Debunking the sushi myth.
The common misconception of Americans is that sushi is raw fish. Whereas it is true that many varieties of sushi involve raw fish, the word “Sushi” itself refers to the rice-which is mixed with a particular type of vinegar, and oftentimes a bit of salt and sugar, to get its distinguished flavor. Sushi is all about the rice. That being said, anything really can go into sushi. Nigiri style sushi are single pieces-a ball of rice with either a piece of raw fish, cooked fish, or even vegetables or sweet egg on top of it. These days (though a sushi snob at one time I was) I eat mostly sushi that includes cooked fish or seafood. This includes Unagi-which is a barbequed eel. This sounds weird to many Americans, but it isn’t too far off from our own palate, and is very “transitional.” Crab sushi will always be cooked (there’s no way around it without getting incredibly ill). For those that want to brave raw fish, knowing the varieties is important. Every different type of fish has a different texture and flavor. The fish in raw form will also taste nothing like it does when cooked. If you’re shying away from trying a piece of fish because it still has skin attached, understand that the skin is the first part of a fish to go bad-leaving it on is the sushi chef’s way of saying that fish is particularly fresh (not to assume that all of those without are bad).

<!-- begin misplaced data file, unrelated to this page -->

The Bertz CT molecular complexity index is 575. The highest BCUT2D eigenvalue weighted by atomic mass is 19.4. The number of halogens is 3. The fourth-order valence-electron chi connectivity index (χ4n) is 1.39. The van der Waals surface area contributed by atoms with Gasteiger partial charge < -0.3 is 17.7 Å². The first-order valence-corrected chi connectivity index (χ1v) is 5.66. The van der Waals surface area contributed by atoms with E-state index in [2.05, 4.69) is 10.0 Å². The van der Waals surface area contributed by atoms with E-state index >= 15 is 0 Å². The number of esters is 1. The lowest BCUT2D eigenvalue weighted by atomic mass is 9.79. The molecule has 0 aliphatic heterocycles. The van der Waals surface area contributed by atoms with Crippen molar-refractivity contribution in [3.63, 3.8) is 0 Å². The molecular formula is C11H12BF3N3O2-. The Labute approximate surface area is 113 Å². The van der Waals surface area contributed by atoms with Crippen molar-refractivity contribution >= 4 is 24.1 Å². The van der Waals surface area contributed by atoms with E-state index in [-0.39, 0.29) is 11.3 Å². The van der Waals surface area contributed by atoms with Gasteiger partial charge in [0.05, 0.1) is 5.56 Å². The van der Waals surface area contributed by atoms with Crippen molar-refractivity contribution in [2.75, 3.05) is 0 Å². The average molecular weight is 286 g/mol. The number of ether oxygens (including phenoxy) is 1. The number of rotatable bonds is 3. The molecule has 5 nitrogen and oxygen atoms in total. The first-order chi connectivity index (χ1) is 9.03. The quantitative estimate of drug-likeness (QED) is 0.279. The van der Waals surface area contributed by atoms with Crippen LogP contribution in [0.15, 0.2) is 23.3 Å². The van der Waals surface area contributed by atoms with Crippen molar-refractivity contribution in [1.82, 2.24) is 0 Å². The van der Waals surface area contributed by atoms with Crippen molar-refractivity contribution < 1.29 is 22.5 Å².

If you are still uncomfortable with the menu at first glance, there are a few dishes that I would consider particularly “American-Friendly.” They don’t stray too far from our “traditional” fare, and if done right can be incredibly delicious. The first, naturally, is teriyaki. I have had steak, chicken, and fish all teriyaki style. My personal favorite is swordfish. It is nothing but grilled meat smothered in a teriyaki sauce-not the Kikkoman stuff you find in the store, but the same basic flavor. Another “family friendly” dish is ton katsu or tori katsu-which is either pork, or chicken that is breaded and fried, then served in this plain manner with a delicious sweeter sauce on the side (similar to barbeque sauce). If you want to get a little crazier with it, you can order katsudon-which is that same breaded pork (or chicken) that is put over a bed of rice, with sautéed onions, carrots, and egg on top. This is one of my favorite Japanese dishes, and is usually served with deliciously sweet radish pickles.
Though this obviously doesn’t cover every aspect of Japanese food, it does give some insight that could enhance your future Japanese dining experiences. I hope that you do opt to sample Japanese food-as it really has excellent flavor and I feel anyone would be missing out by overlooking it due to myths and assumptions. As always, enjoy-and don’t forget to dine local!